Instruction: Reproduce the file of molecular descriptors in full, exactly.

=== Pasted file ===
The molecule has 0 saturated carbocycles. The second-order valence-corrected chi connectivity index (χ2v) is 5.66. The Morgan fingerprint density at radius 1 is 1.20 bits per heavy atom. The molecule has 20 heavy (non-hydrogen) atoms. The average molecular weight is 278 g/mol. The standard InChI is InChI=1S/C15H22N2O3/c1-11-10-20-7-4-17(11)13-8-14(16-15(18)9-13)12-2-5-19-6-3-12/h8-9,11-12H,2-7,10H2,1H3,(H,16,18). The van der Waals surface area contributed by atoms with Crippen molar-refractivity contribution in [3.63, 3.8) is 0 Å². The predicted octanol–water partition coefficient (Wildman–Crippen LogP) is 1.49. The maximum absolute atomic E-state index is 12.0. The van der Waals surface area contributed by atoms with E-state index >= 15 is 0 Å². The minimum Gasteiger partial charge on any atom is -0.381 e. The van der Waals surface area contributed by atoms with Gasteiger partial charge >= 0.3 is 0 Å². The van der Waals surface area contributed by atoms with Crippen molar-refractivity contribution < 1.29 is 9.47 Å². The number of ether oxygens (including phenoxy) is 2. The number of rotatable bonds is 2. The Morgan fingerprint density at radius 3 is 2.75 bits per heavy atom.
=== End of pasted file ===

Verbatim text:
The molecule has 0 saturated carbocycles. The second-order valence-corrected chi connectivity index (χ2v) is 5.66. The Morgan fingerprint density at radius 1 is 1.20 bits per heavy atom. The molecule has 20 heavy (non-hydrogen) atoms. The average molecular weight is 278 g/mol. The standard InChI is InChI=1S/C15H22N2O3/c1-11-10-20-7-4-17(11)13-8-14(16-15(18)9-13)12-2-5-19-6-3-12/h8-9,11-12H,2-7,10H2,1H3,(H,16,18). The van der Waals surface area contributed by atoms with Crippen molar-refractivity contribution in [3.63, 3.8) is 0 Å². The predicted octanol–water partition coefficient (Wildman–Crippen LogP) is 1.49. The maximum absolute atomic E-state index is 12.0. The van der Waals surface area contributed by atoms with E-state index >= 15 is 0 Å². The minimum Gasteiger partial charge on any atom is -0.381 e. The van der Waals surface area contributed by atoms with Gasteiger partial charge >= 0.3 is 0 Å². The van der Waals surface area contributed by atoms with Crippen molar-refractivity contribution < 1.29 is 9.47 Å². The number of ether oxygens (including phenoxy) is 2. The number of rotatable bonds is 2. The Morgan fingerprint density at radius 3 is 2.75 bits per heavy atom.